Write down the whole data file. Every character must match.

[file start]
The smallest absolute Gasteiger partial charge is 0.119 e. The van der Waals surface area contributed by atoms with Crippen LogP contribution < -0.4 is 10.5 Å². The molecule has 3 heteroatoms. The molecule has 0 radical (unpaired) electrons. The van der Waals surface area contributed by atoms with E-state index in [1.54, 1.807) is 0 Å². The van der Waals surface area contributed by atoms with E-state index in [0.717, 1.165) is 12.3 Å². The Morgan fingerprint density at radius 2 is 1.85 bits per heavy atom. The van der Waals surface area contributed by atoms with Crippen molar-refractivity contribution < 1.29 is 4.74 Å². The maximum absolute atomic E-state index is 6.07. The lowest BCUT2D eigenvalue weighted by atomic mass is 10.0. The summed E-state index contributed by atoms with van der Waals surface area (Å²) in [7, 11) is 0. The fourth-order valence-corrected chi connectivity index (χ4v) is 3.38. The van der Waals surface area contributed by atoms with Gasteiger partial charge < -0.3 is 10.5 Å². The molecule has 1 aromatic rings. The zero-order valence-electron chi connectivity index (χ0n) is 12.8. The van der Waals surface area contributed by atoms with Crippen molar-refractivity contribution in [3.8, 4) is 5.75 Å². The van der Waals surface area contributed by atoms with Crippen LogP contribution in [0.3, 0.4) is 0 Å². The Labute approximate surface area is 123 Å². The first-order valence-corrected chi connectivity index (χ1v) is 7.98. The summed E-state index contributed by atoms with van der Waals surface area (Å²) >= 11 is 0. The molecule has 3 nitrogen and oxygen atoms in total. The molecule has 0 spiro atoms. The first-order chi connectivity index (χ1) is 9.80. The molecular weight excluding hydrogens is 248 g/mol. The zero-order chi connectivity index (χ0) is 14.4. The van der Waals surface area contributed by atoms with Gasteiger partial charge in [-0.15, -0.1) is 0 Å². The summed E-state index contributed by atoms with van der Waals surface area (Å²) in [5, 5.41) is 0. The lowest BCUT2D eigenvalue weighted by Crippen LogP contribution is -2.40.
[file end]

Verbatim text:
The smallest absolute Gasteiger partial charge is 0.119 e. The van der Waals surface area contributed by atoms with Crippen LogP contribution < -0.4 is 10.5 Å². The molecule has 3 heteroatoms. The molecule has 0 radical (unpaired) electrons. The van der Waals surface area contributed by atoms with E-state index in [1.54, 1.807) is 0 Å². The van der Waals surface area contributed by atoms with E-state index in [0.717, 1.165) is 12.3 Å². The Morgan fingerprint density at radius 2 is 1.85 bits per heavy atom. The van der Waals surface area contributed by atoms with Crippen molar-refractivity contribution < 1.29 is 4.74 Å². The maximum absolute atomic E-state index is 6.07. The lowest BCUT2D eigenvalue weighted by atomic mass is 10.0. The summed E-state index contributed by atoms with van der Waals surface area (Å²) in [7, 11) is 0. The fourth-order valence-corrected chi connectivity index (χ4v) is 3.38. The van der Waals surface area contributed by atoms with Gasteiger partial charge < -0.3 is 10.5 Å². The molecule has 1 aromatic rings. The zero-order valence-electron chi connectivity index (χ0n) is 12.8. The van der Waals surface area contributed by atoms with Crippen molar-refractivity contribution in [3.8, 4) is 5.75 Å². The van der Waals surface area contributed by atoms with Crippen LogP contribution in [0.3, 0.4) is 0 Å². The Labute approximate surface area is 123 Å². The first-order valence-corrected chi connectivity index (χ1v) is 7.98. The summed E-state index contributed by atoms with van der Waals surface area (Å²) >= 11 is 0. The molecule has 3 nitrogen and oxygen atoms in total. The molecule has 0 spiro atoms. The first-order chi connectivity index (χ1) is 9.80. The molecular weight excluding hydrogens is 248 g/mol. The zero-order chi connectivity index (χ0) is 14.4. The van der Waals surface area contributed by atoms with Gasteiger partial charge in [-0.15, -0.1) is 0 Å². The summed E-state index contributed by atoms with van der Waals surface area (Å²) in [5, 5.41) is 0. The lowest BCUT2D eigenvalue weighted by Crippen LogP contribution is -2.40.